Yes, this book does have a rather fatuous title. Are we supposed to giggle or something? The book is a sort of biography of Australian Communist Guido Baracchi, most notably the many women he fell in love with, then dumped when he found new loves. The manner is which he conducted his love life seemed almost childish, tossing away women when he was done with them as though they were toys he had grown tired with.
Although the book is neatly written, I came away with a none too clear understanding of what Communism meant in Australia, and to its polity.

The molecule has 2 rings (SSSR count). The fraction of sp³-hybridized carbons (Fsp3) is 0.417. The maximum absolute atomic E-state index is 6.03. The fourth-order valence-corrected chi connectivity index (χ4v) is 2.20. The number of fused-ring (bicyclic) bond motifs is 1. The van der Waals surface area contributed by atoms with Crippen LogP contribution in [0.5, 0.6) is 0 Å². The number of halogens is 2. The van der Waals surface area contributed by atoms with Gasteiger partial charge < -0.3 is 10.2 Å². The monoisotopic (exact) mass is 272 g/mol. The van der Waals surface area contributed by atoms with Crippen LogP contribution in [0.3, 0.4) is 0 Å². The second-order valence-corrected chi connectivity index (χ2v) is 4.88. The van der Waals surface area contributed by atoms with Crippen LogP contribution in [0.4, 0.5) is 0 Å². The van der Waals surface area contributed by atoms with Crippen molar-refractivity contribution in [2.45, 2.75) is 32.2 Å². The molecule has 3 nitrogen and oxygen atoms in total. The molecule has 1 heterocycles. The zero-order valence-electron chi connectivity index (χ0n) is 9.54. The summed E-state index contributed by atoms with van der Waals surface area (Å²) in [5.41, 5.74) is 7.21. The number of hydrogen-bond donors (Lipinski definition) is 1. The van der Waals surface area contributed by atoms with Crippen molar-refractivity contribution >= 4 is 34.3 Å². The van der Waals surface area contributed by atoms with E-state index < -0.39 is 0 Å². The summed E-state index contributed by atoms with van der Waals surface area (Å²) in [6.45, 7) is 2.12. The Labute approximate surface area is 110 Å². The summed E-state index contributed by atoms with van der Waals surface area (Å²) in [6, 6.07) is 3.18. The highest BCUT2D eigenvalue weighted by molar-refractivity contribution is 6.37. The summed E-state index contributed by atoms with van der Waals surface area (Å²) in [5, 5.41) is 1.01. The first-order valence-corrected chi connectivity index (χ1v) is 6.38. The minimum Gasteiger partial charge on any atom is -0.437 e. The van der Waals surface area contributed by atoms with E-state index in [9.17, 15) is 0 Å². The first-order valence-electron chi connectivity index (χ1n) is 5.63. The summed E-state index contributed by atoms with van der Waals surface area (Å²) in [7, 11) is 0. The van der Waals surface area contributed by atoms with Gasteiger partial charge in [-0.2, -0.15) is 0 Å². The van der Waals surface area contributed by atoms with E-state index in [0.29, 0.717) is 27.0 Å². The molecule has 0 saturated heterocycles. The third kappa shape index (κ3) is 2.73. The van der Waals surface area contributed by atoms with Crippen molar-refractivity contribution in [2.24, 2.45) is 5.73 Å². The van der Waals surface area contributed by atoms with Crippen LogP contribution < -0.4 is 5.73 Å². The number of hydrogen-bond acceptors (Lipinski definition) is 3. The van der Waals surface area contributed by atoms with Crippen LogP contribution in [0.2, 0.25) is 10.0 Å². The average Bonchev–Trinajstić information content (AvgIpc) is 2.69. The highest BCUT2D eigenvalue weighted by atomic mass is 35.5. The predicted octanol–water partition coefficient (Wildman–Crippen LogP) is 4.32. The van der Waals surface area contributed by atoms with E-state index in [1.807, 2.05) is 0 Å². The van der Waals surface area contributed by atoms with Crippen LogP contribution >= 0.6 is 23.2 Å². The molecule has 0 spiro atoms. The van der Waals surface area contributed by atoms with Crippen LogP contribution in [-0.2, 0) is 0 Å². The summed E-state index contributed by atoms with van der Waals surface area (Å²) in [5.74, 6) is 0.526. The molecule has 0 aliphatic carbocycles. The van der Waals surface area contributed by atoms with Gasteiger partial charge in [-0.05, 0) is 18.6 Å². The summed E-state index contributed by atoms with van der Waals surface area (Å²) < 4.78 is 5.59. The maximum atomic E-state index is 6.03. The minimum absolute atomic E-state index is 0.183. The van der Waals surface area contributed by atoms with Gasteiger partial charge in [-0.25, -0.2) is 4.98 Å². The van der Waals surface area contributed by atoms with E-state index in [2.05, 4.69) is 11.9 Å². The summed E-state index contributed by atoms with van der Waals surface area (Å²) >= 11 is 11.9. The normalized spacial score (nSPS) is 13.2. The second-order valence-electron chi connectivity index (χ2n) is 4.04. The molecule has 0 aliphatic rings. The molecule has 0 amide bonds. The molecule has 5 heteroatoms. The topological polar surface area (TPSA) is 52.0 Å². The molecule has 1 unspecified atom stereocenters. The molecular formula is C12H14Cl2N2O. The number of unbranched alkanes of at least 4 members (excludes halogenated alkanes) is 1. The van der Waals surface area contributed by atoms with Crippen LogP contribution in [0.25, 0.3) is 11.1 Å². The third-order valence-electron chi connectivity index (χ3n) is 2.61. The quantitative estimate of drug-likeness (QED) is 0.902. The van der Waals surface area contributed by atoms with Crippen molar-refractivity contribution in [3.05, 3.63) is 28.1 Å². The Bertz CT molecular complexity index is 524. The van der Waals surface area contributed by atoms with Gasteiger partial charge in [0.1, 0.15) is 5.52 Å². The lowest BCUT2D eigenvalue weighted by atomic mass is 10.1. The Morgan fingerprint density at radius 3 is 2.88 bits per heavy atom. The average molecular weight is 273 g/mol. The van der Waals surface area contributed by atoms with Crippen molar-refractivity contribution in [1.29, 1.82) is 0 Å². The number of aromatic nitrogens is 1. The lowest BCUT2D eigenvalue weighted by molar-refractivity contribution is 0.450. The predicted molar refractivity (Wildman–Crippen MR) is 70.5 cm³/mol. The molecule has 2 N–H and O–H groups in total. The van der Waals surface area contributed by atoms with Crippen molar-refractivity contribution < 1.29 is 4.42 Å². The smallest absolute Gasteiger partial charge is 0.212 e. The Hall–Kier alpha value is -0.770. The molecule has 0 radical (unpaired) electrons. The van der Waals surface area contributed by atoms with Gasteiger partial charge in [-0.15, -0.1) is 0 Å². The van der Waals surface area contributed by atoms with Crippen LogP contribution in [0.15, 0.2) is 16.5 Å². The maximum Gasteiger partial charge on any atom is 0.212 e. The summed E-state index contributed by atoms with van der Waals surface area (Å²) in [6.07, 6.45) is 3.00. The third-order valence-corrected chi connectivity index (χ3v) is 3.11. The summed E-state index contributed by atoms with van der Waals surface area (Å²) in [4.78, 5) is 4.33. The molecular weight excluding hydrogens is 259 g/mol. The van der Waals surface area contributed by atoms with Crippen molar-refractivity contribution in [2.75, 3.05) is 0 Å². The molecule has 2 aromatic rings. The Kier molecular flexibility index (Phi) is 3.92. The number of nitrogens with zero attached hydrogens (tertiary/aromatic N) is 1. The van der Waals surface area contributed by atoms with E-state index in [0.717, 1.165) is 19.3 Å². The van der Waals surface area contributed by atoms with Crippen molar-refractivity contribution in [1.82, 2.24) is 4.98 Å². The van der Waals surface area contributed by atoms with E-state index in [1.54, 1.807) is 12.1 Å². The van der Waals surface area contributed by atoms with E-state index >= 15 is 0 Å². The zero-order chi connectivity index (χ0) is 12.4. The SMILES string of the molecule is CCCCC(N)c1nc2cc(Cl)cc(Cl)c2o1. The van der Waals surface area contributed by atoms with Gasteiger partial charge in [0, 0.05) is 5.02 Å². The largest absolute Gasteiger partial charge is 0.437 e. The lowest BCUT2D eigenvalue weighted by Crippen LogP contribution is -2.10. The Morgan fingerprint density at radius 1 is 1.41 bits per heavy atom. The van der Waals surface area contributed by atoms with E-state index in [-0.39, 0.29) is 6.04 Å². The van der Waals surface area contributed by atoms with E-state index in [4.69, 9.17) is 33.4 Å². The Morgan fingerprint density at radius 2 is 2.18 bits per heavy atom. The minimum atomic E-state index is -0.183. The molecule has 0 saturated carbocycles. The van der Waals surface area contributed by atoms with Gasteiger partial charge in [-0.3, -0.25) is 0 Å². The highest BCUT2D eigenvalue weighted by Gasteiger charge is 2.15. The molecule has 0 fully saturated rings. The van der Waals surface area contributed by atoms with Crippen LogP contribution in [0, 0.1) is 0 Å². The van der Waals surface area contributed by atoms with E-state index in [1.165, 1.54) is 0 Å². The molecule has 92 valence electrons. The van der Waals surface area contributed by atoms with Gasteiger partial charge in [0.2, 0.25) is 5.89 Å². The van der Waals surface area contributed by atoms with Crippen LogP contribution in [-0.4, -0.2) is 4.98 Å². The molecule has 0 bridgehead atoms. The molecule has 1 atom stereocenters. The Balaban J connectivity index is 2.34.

Guido Baracchi didn't strike me as a very interesting character at all. What was his legacy? God knows.
I can't recommend you read this book, unless you are studying the period or something. That's a shame. I came to the book full of optimism that it would be a great read. All the ingredients seemed to be there. Melbourne politics during the tumultuous war periods between 1914-1945. Yet the book's main characters seemed unimportant to me.
Their blindness to Stalin's crimes, when they were happening right under their noses, doesn't make one sympathetic.